Trying to Undo the Whitewashing

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at101221a.jpg Last week's program American Museums: All Talk, No Walk addressed the issue of the latest artistic censorship, when two leading American museums were intimidated by controversy caused by art they put on display. I didn't expect to do a follow up to this program, but so many of you placed comments on the Art Talk page of the KCRW website – and did it with such eloquence and conviction – that I decided, with your help, to try to undo the whitewashing done by MOCA and the Smithsonian.

at101221d.jpg But before reading your comments let me share with you some recent developments on the museum front. In New York, at the New Museum through January 23, the public is invited to see the controversial 13-minute silent film A Fire in My Belly, A Work in Progress (1986-87) by David Wojnarowicz. As a result visitors can judge for themselves whether the National Portrait Gallery in Washington, D.C. was right to withdraw this video from the current exhibition Hide/Seek: Difference and Desire in American Portraiture. A number of other museums and cultural institutions around the country, as a sign of protest, have put Wojnarowicz's video on display, as well. So if you want to see this "dangerous" video in your area go to the Art Talk page on the KCRW website and click on the link in this very sentence. Here in Los Angeles this video could be seen last week at the Hammer Museum and is still on view downtown at REDCat through December 31.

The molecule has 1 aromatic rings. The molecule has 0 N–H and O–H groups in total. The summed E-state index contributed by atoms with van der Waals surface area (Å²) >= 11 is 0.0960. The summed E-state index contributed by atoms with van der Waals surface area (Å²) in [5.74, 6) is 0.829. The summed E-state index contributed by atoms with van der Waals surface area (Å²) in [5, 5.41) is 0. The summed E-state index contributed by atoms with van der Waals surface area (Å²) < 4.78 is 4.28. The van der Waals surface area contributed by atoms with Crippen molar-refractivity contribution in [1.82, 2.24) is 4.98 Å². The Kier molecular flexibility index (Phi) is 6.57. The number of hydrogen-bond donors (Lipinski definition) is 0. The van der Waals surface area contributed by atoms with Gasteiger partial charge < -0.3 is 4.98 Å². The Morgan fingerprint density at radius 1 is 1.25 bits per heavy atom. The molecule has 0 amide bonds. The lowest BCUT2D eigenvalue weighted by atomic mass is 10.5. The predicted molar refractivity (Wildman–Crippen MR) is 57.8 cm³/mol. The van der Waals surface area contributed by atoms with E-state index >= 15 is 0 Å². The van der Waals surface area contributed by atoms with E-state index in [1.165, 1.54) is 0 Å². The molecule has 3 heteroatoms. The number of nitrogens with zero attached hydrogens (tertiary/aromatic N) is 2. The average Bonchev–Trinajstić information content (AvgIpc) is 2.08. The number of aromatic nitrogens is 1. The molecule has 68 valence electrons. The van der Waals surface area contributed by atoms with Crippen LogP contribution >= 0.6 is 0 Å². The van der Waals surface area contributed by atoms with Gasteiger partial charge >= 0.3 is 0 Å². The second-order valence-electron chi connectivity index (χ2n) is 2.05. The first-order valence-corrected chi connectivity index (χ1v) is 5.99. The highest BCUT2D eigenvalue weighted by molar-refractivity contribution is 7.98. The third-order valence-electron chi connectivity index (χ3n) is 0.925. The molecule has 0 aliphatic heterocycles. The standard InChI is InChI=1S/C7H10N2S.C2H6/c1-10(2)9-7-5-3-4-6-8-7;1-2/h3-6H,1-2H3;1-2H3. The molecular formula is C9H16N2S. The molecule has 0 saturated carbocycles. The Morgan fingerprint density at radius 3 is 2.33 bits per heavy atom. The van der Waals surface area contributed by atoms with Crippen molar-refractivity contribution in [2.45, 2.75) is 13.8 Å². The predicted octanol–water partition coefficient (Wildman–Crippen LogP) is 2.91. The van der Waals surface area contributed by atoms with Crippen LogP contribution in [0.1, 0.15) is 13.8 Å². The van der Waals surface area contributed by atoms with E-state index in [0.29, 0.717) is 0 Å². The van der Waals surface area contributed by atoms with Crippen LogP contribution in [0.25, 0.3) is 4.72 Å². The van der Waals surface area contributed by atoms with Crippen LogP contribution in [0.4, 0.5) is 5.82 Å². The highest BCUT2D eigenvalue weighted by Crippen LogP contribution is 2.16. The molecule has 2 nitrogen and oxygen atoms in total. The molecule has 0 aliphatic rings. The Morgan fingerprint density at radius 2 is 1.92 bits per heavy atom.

at101221b.jpgLike many of you I had never heard about the Italian street artist, known as BLU – that's until last week - when his huge outdoor mural at MOCA was ordered to be whitewashed. Wanting to know more about the artist I visited his website and encourage you to do the same so you can see his censored artwork that was destroyed.

And while we are on the subject of censorship, here are some of your comments:

-- "I agree wholeheartedly that we ought to grow up. We cry out against war into our pillows but smile politely in front of others who "might" be offended. Shame on MOCA."

-- "It is difficult to believe that no one on the curatorial staff reviewed the subject content of the mural before allowing the artist to spend so many hours creating the masterful work."

-- "Jeffrey [Deitch] says, "He [the artist] worked in Isolation." Come now, that has to be BS. At least ONE curator must have seen the concept."

-- "As an Arts Commissioner in Santa Barbara County, and as chair of the County Art in Public Places committee, we wrestle with concerns for what might be "appropriate" for public spaces vs. censoring artistic freedom. I'm not sure we always succeed, but to remove something before any public comment has occurred, much less necessarily removing it at all despite objections, seems to be a totally knee-jerk reaction."

-- "Jeffrey Deitch, Dictator of MOCA, who was approved by the Board of Trustees, has every right to do what he wants at that museum downtown. However, I must take exception to his idea of calling that museum an 'artist's' museum."

-- "Hey, war costs lots of money and lots of lives. Isn't that an appropriate subject for street art?"

-- "Thank you for your sanity! It seems that our freedom of speech does not extend to protesting government policies..."

"Mostly I think that the whole concept is flawed. You don't COMMISSION street art. Once you decide to 'domesticate' street art by putting it in a museum it is not street art anymore."

at101221c.jpgTo conclude today's program, I want to thank the listeners of Art Talk who shared their thoughts and opinions and wish you all an uncensored, guilt free, Old Fashioned - Merry Christmas.

To see images discussed in Art Talk, go to


Banner image: Poster Art made in response to MOCA Director Jeffrey Deitch's decision to censor a mural by the Italian artist Blu. Photo courtesy iGreen/Los Angeles Times